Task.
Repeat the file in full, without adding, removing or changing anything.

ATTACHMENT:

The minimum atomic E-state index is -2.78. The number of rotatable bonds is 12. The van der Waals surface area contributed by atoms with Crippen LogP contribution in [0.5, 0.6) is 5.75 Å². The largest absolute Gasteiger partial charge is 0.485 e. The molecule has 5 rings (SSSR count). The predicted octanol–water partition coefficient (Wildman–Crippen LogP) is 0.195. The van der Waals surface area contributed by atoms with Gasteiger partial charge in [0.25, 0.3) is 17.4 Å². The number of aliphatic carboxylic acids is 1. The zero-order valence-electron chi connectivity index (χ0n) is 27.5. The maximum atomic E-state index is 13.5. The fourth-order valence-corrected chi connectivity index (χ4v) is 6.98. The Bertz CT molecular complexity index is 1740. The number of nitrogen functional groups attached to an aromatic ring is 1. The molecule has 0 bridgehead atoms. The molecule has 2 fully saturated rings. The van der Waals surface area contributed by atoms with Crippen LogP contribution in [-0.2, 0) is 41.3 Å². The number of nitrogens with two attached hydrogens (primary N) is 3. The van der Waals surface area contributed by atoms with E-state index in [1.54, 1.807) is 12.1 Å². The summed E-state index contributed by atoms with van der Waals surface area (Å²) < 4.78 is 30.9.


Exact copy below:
The minimum atomic E-state index is -2.78. The number of rotatable bonds is 12. The van der Waals surface area contributed by atoms with Crippen LogP contribution in [0.5, 0.6) is 5.75 Å². The largest absolute Gasteiger partial charge is 0.485 e. The molecule has 5 rings (SSSR count). The predicted octanol–water partition coefficient (Wildman–Crippen LogP) is 0.195. The van der Waals surface area contributed by atoms with Gasteiger partial charge in [0.25, 0.3) is 17.4 Å². The number of aliphatic carboxylic acids is 1. The zero-order valence-electron chi connectivity index (χ0n) is 27.5. The maximum atomic E-state index is 13.5. The fourth-order valence-corrected chi connectivity index (χ4v) is 6.98. The Bertz CT molecular complexity index is 1740. The number of nitrogen functional groups attached to an aromatic ring is 1. The molecule has 0 bridgehead atoms. The molecule has 2 fully saturated rings. The van der Waals surface area contributed by atoms with Crippen LogP contribution in [-0.2, 0) is 41.3 Å². The number of nitrogens with two attached hydrogens (primary N) is 3. The van der Waals surface area contributed by atoms with E-state index in [1.54, 1.807) is 12.1 Å². The summed E-state index contributed by atoms with van der Waals surface area (Å²) < 4.78 is 30.9.